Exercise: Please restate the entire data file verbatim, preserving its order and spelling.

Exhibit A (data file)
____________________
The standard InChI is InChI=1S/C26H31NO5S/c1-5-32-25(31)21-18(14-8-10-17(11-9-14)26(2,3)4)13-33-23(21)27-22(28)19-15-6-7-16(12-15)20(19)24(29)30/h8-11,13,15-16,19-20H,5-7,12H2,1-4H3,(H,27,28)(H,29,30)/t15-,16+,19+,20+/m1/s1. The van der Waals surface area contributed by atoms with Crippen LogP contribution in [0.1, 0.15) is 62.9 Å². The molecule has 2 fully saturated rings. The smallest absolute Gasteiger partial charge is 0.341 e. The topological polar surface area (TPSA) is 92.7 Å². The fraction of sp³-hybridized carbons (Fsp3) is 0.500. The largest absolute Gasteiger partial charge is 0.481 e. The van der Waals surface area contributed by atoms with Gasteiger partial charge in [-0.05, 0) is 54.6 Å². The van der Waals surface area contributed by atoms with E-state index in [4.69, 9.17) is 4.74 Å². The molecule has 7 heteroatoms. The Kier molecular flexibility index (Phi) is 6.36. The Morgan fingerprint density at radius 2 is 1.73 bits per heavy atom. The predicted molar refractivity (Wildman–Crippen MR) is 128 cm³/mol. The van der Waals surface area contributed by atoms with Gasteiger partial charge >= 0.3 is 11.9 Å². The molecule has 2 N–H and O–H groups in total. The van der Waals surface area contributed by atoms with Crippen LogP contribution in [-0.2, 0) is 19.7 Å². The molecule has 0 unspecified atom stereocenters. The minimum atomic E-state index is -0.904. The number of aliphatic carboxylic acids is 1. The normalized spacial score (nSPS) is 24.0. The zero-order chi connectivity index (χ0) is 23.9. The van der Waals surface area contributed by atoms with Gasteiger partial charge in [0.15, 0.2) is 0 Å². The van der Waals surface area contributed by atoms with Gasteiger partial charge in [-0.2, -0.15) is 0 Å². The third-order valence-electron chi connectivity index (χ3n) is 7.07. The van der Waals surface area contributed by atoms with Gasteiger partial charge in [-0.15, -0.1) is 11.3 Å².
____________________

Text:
The standard InChI is InChI=1S/C26H31NO5S/c1-5-32-25(31)21-18(14-8-10-17(11-9-14)26(2,3)4)13-33-23(21)27-22(28)19-15-6-7-16(12-15)20(19)24(29)30/h8-11,13,15-16,19-20H,5-7,12H2,1-4H3,(H,27,28)(H,29,30)/t15-,16+,19+,20+/m1/s1. The van der Waals surface area contributed by atoms with Crippen LogP contribution in [0.1, 0.15) is 62.9 Å². The molecule has 2 fully saturated rings. The smallest absolute Gasteiger partial charge is 0.341 e. The topological polar surface area (TPSA) is 92.7 Å². The fraction of sp³-hybridized carbons (Fsp3) is 0.500. The largest absolute Gasteiger partial charge is 0.481 e. The van der Waals surface area contributed by atoms with Gasteiger partial charge in [-0.05, 0) is 54.6 Å². The van der Waals surface area contributed by atoms with E-state index in [4.69, 9.17) is 4.74 Å². The molecule has 7 heteroatoms. The Kier molecular flexibility index (Phi) is 6.36. The Morgan fingerprint density at radius 2 is 1.73 bits per heavy atom. The predicted molar refractivity (Wildman–Crippen MR) is 128 cm³/mol. The van der Waals surface area contributed by atoms with Gasteiger partial charge >= 0.3 is 11.9 Å². The molecule has 2 N–H and O–H groups in total. The van der Waals surface area contributed by atoms with Crippen LogP contribution in [-0.2, 0) is 19.7 Å². The molecule has 0 unspecified atom stereocenters. The minimum atomic E-state index is -0.904. The number of aliphatic carboxylic acids is 1. The normalized spacial score (nSPS) is 24.0. The zero-order chi connectivity index (χ0) is 23.9. The van der Waals surface area contributed by atoms with Gasteiger partial charge in [0.15, 0.2) is 0 Å². The van der Waals surface area contributed by atoms with Gasteiger partial charge in [-0.2, -0.15) is 0 Å². The third-order valence-electron chi connectivity index (χ3n) is 7.07. The van der Waals surface area contributed by atoms with Gasteiger partial charge in [-0.15, -0.1) is 11.3 Å².